Facultad de Arte, Diseño y Comunicación Audiovisual
Escuela Superior Politécnica del Litoral
Professional with outstanding experience in Higher Research Studies and Teaching related to the areas of Education, Technologies (ICTs), Information Systems (SI), Project Management and Entrepreneurship. Also, work experience in management positions held in private and public organizations. Passionate academic, in all my duties as a professor and researcher at the university level. In research studies, my areas of interest are focused on multidisciplinary research methodology; use of technologies in children's learning and special education (research project nominated by UNESCO for the King Hamad Bin Isa Al-Khali award 2019); organizational management and business administration of technological innovation; specialized studies in high research related to usability and adoption of technologies (IS and ICTs). As an academic, I am personally passionate about guiding and motivating young generations by encouraging them as innovative entrepreneurs, supporting the development of their critic
Doctor of Philosophy, Technology, and Information System. Griffith University, Australia
Professional with outstanding experience in Higher Research Studies and Teaching related to the areas of Education, Technologies (ICTs), Information Systems (SI), Project Management and Entrepreneurship. My areas of interest are focused on multidisciplinary research methodology; use of technologies.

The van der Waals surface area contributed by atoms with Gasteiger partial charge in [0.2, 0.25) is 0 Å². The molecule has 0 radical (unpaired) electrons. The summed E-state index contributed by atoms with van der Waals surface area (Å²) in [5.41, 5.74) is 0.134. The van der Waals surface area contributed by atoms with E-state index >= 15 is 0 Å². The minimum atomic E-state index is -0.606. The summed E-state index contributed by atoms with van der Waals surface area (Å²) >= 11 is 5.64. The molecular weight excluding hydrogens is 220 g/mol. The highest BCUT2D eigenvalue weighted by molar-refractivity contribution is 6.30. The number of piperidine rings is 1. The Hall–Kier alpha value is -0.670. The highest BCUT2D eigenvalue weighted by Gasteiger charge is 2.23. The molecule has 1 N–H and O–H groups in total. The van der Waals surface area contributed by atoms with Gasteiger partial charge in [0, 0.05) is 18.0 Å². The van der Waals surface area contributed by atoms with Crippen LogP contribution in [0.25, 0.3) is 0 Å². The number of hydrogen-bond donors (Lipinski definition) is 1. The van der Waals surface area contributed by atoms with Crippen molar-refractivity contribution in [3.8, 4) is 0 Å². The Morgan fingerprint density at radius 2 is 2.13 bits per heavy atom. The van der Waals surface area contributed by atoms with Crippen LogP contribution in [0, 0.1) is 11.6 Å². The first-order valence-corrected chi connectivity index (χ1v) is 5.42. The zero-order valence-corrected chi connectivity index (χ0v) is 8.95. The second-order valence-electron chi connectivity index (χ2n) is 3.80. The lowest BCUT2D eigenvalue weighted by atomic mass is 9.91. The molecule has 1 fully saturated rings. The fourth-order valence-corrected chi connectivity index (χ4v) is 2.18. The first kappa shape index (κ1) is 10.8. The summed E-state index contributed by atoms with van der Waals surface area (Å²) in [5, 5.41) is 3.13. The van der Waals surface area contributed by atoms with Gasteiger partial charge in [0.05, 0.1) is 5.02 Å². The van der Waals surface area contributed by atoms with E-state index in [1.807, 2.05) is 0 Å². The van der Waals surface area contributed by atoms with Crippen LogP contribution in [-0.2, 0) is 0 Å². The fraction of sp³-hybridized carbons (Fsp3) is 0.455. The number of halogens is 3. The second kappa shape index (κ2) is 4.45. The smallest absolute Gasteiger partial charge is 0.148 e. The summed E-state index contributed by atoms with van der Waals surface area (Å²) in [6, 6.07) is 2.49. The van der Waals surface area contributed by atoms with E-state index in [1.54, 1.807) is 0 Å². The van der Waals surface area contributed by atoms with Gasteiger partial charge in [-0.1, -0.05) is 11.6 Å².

Evaluation and Production of educational games linked to control platforms for analysis of usability and preference of content and graphic lines that impact the creation and use of the MIDI-AM series as support for regular or inclusive education.
Project designed by the Faculty of Art, Design and Audiovisual Communication of ESPOL (FADCOM) in conjunction with the Center for Research and Development of Innovation in Computer Systems (CIDIS). Its objective is to improve the development of social and cognitive skills in children with special educational needs through a Human-Robot-Game (HRG) platform, focusing mainly on Autism Spectrum Disorder (ASD). It is currently on evaluation to test its usefulness in children with other disabilities who attend inclusive primary schools or educational support centers.
Usability evaluation and production of mobile platforms and applications using gamification for teaching musical initiation in children from 2 to 3 and 4 to 7 years old.
Nayeth Idalid Solorzano Alcivar, Erika Fernanda Mesias Cabezas, and Elizabeth Stefania Elizalde Rios IGI Global